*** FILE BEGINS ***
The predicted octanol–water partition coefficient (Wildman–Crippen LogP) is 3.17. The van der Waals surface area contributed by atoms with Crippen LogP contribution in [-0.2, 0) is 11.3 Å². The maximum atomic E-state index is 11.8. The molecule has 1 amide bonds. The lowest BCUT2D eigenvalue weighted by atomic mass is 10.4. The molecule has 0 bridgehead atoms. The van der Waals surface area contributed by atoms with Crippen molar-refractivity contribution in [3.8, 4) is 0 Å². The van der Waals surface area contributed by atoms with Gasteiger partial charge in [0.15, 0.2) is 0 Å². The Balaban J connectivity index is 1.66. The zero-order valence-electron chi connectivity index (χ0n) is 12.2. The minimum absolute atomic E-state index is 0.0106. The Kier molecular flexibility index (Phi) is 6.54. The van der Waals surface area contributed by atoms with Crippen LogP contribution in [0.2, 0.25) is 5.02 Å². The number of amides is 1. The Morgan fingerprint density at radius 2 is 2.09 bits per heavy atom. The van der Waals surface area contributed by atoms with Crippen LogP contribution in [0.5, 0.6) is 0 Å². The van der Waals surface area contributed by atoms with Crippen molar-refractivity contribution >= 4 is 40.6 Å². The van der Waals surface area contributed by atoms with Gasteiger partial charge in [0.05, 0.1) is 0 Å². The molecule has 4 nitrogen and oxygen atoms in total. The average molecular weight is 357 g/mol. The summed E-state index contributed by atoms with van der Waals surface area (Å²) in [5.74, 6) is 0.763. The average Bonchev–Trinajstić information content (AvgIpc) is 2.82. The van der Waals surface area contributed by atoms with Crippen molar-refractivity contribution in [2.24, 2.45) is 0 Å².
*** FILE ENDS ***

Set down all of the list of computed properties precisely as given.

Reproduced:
The predicted octanol–water partition coefficient (Wildman–Crippen LogP) is 3.17. The van der Waals surface area contributed by atoms with Crippen LogP contribution in [-0.2, 0) is 11.3 Å². The maximum atomic E-state index is 11.8. The molecule has 1 amide bonds. The lowest BCUT2D eigenvalue weighted by atomic mass is 10.4. The molecule has 0 bridgehead atoms. The van der Waals surface area contributed by atoms with Crippen molar-refractivity contribution in [3.8, 4) is 0 Å². The van der Waals surface area contributed by atoms with Gasteiger partial charge in [0.15, 0.2) is 0 Å². The Balaban J connectivity index is 1.66. The zero-order valence-electron chi connectivity index (χ0n) is 12.2. The minimum absolute atomic E-state index is 0.0106. The Kier molecular flexibility index (Phi) is 6.54. The van der Waals surface area contributed by atoms with Crippen LogP contribution in [0.2, 0.25) is 5.02 Å². The number of amides is 1. The Morgan fingerprint density at radius 2 is 2.09 bits per heavy atom. The van der Waals surface area contributed by atoms with Crippen LogP contribution in [0.5, 0.6) is 0 Å². The van der Waals surface area contributed by atoms with Crippen molar-refractivity contribution >= 4 is 40.6 Å². The van der Waals surface area contributed by atoms with Gasteiger partial charge in [0.05, 0.1) is 0 Å². The molecule has 4 nitrogen and oxygen atoms in total. The average molecular weight is 357 g/mol. The summed E-state index contributed by atoms with van der Waals surface area (Å²) in [5.74, 6) is 0.763. The average Bonchev–Trinajstić information content (AvgIpc) is 2.82. The van der Waals surface area contributed by atoms with Crippen molar-refractivity contribution in [2.24, 2.45) is 0 Å².